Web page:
• Using pain relievers regularly
  • History of bacterial infections
  • Drinking alcohol excessively
  • Stress
  • HIV/AIDS
  • Crohn’s disease
  • History of parasitic infections

Diagnosis

Before any tests are ordered, your doctor will take your medical history and give you a physical exam that involves palpating your stomach for tenderness and/or pain. If your doctor suspects you have gastritis, the following procedures and tests may be ordered:

Gastroscopy. In this procedure, the doctor uses an endoscope to look closely at the lining of your gastrointestinal tract. An endoscope has a light and a camera on one end that sends images of your esophagus, stomach, and duodenum (top part of your small intestine) to a monitor.

Urease breath test. A noninvasive test that checks for H. pylori infection. This test requires you to ingest urea in a pill or liquid (sometimes a pudding is available). If there are H. pylori bacteria present, the urea will be changed to carbon dioxide due to the bacteria breaking down the chemical. You will then be asked to breathe into a container that can detect the labeled chemical in your breath.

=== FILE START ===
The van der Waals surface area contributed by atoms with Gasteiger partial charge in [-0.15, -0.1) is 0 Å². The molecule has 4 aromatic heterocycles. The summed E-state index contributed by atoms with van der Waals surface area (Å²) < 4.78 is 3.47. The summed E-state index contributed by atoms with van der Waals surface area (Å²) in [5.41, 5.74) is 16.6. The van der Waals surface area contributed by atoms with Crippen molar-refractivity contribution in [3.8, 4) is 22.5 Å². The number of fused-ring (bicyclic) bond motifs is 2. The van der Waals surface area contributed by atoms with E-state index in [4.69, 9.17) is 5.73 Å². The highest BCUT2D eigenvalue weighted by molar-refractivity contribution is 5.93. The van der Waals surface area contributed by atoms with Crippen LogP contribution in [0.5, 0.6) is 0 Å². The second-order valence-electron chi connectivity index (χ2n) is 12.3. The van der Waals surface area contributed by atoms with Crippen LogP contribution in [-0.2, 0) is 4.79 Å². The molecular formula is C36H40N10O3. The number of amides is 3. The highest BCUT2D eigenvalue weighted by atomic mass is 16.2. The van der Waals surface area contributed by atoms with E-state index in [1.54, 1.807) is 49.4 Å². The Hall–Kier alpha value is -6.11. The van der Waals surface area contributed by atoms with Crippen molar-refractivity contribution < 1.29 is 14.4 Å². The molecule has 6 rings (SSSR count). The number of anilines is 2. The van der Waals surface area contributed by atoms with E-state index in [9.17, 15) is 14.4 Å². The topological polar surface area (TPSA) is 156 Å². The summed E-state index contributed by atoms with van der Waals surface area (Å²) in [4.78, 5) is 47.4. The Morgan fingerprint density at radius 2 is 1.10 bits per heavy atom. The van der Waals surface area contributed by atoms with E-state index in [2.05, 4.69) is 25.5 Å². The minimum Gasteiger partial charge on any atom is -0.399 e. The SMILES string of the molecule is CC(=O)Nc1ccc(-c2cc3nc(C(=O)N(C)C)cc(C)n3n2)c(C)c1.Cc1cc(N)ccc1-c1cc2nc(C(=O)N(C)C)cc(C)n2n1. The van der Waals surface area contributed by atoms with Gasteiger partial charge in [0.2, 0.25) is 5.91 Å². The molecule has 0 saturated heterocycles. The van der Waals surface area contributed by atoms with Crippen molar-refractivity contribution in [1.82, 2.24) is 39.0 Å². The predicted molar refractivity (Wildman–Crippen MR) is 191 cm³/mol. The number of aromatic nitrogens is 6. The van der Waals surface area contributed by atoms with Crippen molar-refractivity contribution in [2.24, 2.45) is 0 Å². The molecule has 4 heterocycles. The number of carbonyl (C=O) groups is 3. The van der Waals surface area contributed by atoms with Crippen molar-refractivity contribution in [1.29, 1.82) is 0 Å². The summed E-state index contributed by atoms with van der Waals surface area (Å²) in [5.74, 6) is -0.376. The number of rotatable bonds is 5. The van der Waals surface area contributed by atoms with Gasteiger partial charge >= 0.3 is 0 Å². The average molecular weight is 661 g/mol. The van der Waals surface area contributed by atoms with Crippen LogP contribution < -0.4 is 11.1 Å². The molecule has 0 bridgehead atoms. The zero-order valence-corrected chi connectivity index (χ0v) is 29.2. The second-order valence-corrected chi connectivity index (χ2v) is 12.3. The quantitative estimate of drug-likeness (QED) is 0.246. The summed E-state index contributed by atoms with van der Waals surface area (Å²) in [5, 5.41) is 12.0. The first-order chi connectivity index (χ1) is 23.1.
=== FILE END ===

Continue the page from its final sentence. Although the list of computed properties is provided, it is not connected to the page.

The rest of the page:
Fecal antigen test. Stool samples are tested to check for H. pylori infection and determine if there is bleeding in the stomach (blood in the stool).

Blood tests. These are ordered to rule out other causes of gastritis or signs of complications.

Mucosal biopsy. Usually taken during the gastroscopic exploration. In this procedure, a small piece of tissue from your stomach lining is taken and examined by a pathologist for abnormalities such as cancer cells or infections.

Treatments

Treatment is based on the cause, but mild cases generally respond to antacids. Resistant varieties may need prescription medication to help reduce the amount of acid the stomach produces, or antibiotics to help fight any infections that might be present. Drugs commonly prescribed include: